Dear ER, "minta maaf" for my "long" leave of absence, much has flowed under the world political bridge. SO following up on my earlier post, it looks like the feared strike on SYRIA is not "imminent" after all as prefaced by my first take on the subject!
Before Syria vote at U.N., tense talks for Kerry and Russian counterpart
UNITED NATIONS — Despite a week of daily negotiations between the United States and Russia over the planned destruction of Syria’s chemical weapons, the two sides were still deeply split on a fundamental point when Secretary of State John F. Kerry and Russian Foreign Minister Sergei Lavrov met last Tuesday.
The scheduled 45-minute session Tuesday on the sidelines of the U.N. General Assembly took place in a tiny Russian meeting room at the United Nations, with an enormous portrait of President Vladimir Putin on the wall. It ran for about 90 minutes, with Kerry and Lavrov, flanked by their U.N. ambassadors and other aides, making pencil edits to a four-page draft that represents a major departure in each country’s approach to the Syrian civil war.
Russia wanted more lax ways to make sure that ally and arms client Syria complied with the agreement to give up its toxic stores; the United States wanted a toughly-worded U.N. Security Council resolution that spelled out what Syria had to do and the consequences Damascus would face for reneging.
The resolution approved unanimously by the 15-member Security Council three days later split the difference, but not before some drama that included a tense, 11 p.m. telephone call between Kerry and Lavrov.
“That was a tough conversation,” a senior State Department official said Saturday, with Kerry suggesting that their mutual goal of getting the agreement completed during the General Assembly was in peril. Several U.S. officials and other diplomats spoke on the condition of anonymity provided a look at the makings of the deal, because much of the discussion with Russian officials was confidential.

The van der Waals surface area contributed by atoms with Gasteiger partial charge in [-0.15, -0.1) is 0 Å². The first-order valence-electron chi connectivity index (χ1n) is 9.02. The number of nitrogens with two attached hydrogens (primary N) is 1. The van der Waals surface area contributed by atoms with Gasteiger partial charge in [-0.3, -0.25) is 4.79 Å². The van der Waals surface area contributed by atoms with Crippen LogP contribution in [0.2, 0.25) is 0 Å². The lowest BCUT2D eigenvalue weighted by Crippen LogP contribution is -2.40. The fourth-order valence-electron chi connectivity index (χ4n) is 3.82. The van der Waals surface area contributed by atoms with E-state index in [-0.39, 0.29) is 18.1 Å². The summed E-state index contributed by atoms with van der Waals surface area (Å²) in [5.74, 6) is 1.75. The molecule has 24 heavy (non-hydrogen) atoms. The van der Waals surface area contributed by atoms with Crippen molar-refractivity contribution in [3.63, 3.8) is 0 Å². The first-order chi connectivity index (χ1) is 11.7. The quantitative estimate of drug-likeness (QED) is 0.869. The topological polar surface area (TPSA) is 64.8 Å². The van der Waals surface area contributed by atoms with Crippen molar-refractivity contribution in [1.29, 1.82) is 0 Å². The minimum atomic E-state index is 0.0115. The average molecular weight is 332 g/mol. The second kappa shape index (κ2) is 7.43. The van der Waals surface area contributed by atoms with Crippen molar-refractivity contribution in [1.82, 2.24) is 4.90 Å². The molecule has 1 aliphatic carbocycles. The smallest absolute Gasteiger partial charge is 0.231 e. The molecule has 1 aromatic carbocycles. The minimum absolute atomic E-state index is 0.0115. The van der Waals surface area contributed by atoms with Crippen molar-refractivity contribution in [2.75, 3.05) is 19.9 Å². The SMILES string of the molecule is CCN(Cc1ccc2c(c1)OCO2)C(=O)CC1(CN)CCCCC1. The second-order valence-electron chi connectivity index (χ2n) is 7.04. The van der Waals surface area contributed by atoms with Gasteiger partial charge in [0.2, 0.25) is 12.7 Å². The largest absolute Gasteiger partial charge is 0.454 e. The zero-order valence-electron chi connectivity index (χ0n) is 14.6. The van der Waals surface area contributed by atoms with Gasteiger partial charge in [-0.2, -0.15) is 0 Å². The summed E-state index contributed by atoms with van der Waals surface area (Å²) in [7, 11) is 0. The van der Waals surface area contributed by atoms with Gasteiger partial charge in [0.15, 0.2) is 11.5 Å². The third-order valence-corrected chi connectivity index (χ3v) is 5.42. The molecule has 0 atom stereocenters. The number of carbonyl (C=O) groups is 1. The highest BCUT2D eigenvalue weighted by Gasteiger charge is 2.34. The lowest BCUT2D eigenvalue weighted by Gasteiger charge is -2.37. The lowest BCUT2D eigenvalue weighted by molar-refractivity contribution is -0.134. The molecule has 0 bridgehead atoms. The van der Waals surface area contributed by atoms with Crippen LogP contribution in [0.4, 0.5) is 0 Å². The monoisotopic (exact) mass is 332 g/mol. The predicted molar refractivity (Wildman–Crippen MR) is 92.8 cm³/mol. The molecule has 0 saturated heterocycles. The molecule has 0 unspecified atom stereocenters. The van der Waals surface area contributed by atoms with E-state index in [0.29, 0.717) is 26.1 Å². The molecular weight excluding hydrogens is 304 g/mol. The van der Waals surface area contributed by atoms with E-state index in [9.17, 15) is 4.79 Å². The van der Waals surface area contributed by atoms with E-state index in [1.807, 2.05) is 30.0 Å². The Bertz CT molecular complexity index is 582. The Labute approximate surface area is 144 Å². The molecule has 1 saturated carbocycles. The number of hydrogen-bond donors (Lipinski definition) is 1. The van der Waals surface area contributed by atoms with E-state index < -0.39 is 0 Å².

The Russian position leading up to the General Assembly meeting had stressed a lesser role for the Security Council, which the U.S. side saw as a way to water down a historic agreement to rid Syria of toxic weapons. Russia preferred to leave most responsibility for reporting on Syrian progress or the lack of it to the U.N.-affiliated Organization for the Prohibition of Chemical Weapons, which has no real enforcement power.
“Their approach initially was, ‘Syria voluntarily does this,’ and our whole frame was, ‘Are you kidding? This regime just gassed more than 400 children,’ ” Samantha Power, the U.S. ambassador to the United Nations, said Saturday.
The United States and Russia, which back opposing sides in the conflict, had reached an agreement in principle earlier this month in Geneva to put Syria’s chemical weapons stores under international control. That agreement averted imminent U.S. cruise missile strikes on Syria in protest over the poison gas massacre of more than 1,000 people on Aug. 21. Syria agreed to give up its weapons under heavy pressure from Russia.
A Security Council vote endorsing the program would be the first firm action at the world body since the Syrian war began. All previous attempts to punish or condemn Syrian President Bashar al-Assad were blocked by Russia, which, like the United States, holds a veto.